The distribution of firms by sector shows that the majority of Chinese companies produce for the local market rather than for export. Over 90 percent of Chinese firms are located in the country’s largest city, Dar es Salaam. Interview respondents reported that the key reasons for this include its substantial market, its large labor force, and Dar es Salaam’s status as a major commercial center.
China is Tanzania’s third export partner by export volume after India and South Africa. In 2014, Tanzania’s export to China amounted to USD684million, represented mostly by oil seeds, precious metal ore, copper ore, and refined copper. China is Tanzania’s second import partner by volume of import after India. In 2014, Tanzania’s import from China amounted to USD2billion. Tanzania imports a variety of products from China, including rubber tires, motorcycles, tractors, and iron structures.
Chinese FDIs in Africa at the end of 2014 were USD24.5b representing 14% of China’s total FDI in that year according to the World Resources Institute (WRI). Tanzania accounted for 16.3% of China’s FDI to Africa with USD4b in 2014, an increase of 100% from the total Chinese FDI recorded in the country at the end of 2013, according to the Chinese Embassy to Tanzania. At the end of 2015 the Tanzanian Government announced that over 100 Chinese investors will set up their businesses in the country, as part of a five-year program backed by the China Africa Development Fund (CADFund).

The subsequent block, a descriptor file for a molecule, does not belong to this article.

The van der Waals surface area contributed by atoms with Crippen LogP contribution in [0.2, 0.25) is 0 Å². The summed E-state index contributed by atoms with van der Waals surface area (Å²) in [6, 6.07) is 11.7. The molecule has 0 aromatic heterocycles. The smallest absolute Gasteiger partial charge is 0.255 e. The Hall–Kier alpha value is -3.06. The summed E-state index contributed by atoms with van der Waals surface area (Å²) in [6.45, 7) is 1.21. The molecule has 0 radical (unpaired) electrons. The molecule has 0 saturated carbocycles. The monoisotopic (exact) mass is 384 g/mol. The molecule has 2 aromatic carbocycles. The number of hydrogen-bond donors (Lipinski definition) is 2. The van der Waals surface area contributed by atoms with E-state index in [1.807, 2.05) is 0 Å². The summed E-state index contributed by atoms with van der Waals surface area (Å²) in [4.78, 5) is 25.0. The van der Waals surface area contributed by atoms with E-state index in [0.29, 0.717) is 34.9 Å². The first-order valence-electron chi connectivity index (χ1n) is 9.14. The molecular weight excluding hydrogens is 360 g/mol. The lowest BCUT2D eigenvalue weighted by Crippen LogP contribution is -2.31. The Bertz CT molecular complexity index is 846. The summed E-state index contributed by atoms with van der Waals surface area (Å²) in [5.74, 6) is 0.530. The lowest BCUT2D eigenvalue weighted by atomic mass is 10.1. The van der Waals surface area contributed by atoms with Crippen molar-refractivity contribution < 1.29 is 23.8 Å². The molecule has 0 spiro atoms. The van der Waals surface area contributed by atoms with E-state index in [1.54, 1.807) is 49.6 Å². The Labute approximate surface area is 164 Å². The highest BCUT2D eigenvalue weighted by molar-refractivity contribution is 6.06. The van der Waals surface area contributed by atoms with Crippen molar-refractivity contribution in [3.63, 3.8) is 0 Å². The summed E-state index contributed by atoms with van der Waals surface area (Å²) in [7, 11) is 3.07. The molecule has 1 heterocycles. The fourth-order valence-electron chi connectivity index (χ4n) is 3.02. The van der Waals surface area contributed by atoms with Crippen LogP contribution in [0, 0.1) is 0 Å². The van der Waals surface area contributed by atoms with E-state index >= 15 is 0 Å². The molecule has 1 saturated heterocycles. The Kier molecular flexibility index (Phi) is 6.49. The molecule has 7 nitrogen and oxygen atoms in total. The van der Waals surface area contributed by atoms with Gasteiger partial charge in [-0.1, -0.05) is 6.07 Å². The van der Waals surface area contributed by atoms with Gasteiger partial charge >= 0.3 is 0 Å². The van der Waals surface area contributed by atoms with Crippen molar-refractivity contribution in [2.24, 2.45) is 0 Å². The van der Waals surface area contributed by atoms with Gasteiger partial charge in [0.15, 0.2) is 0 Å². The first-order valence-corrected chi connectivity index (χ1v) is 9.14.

On March 22, 2017, the President of Tanzania Hon. Dr. John Magufuli met with Mr. Guo Jinlong, Secretary of the Communist Party of Beijing, to sign three cooperation agreements between China and Tanzania. Through the agreements, Tanzania has secured USD 300,000 for the construction of a building for the Ministry of Foreign Affairs and East African Co-operation, USD 20,000 for anti-narcotics police training and an undisclosed amount for the expansion of the police institute in Moshi. During the meeting, Mr. Jinlong delivered to President Magufuli a message from the President of China, Mr. Xi Jinping, appreciating his efforts on fighting corruption and strengthening the economy. “China highly appreciates the support it has been receiving from Tanzania in the international affairs. I assure you that China will continue its cooperation with Tanzania in various areas including agriculture and industries,” Mr. Jinlong commented.
For his part, President Magufuli said that Tanzania will continue to promote its ties and cooperation with China. He also asked Mr. Jinlong to invite Chinese investors and businessmen to invest in Tanzania in various sectors, particularly in manufacturing, construction of transport infrastructure and buildings and agricultural development. “Tanzania is ready at any time to cooperate with China in development and projects beneficial to the citizens of both countries,” Magufuli concluded.
Stanbic Bank Tanzania (SBT) held a Chinese Economic forum in Dar es Salaam on Tuesday 16th March 2017 to assist the Chinese business community wanting to invest in Tanzania. According to the bank’s Executive Head of Corporate and Investment Mr. Thomas Bisonga, the China direct investment will be driven by Stanbic Bank Tanzania’s aspiration of, supporting the growth of economic activity in Africa. The forum was organized to demonstrate the bank’s commitment to partner with Chinese